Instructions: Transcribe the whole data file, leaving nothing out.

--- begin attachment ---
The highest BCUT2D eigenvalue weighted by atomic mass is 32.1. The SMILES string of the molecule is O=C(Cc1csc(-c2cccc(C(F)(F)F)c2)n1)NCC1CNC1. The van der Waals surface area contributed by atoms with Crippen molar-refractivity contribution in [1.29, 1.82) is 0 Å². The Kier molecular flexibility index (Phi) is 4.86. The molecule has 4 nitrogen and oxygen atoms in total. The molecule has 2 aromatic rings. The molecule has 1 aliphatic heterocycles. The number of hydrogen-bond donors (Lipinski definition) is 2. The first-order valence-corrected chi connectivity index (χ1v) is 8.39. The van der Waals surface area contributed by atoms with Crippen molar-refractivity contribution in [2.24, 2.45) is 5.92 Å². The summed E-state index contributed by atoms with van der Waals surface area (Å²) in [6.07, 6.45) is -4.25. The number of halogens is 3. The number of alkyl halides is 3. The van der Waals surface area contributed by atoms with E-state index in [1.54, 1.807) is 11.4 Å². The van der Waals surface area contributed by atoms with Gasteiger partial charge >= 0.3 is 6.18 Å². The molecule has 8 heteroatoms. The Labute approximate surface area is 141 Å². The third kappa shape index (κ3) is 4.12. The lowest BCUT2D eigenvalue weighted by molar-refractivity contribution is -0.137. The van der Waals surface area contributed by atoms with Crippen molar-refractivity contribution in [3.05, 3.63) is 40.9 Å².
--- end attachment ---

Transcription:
The highest BCUT2D eigenvalue weighted by atomic mass is 32.1. The SMILES string of the molecule is O=C(Cc1csc(-c2cccc(C(F)(F)F)c2)n1)NCC1CNC1. The van der Waals surface area contributed by atoms with Crippen molar-refractivity contribution in [1.29, 1.82) is 0 Å². The Kier molecular flexibility index (Phi) is 4.86. The molecule has 4 nitrogen and oxygen atoms in total. The molecule has 2 aromatic rings. The molecule has 1 aliphatic heterocycles. The number of hydrogen-bond donors (Lipinski definition) is 2. The first-order valence-corrected chi connectivity index (χ1v) is 8.39. The van der Waals surface area contributed by atoms with Crippen molar-refractivity contribution in [2.24, 2.45) is 5.92 Å². The summed E-state index contributed by atoms with van der Waals surface area (Å²) in [6.07, 6.45) is -4.25. The number of halogens is 3. The number of alkyl halides is 3. The van der Waals surface area contributed by atoms with E-state index in [1.54, 1.807) is 11.4 Å². The van der Waals surface area contributed by atoms with Gasteiger partial charge >= 0.3 is 6.18 Å². The molecule has 8 heteroatoms. The Labute approximate surface area is 141 Å². The third kappa shape index (κ3) is 4.12. The lowest BCUT2D eigenvalue weighted by molar-refractivity contribution is -0.137. The van der Waals surface area contributed by atoms with Crippen molar-refractivity contribution in [3.05, 3.63) is 40.9 Å².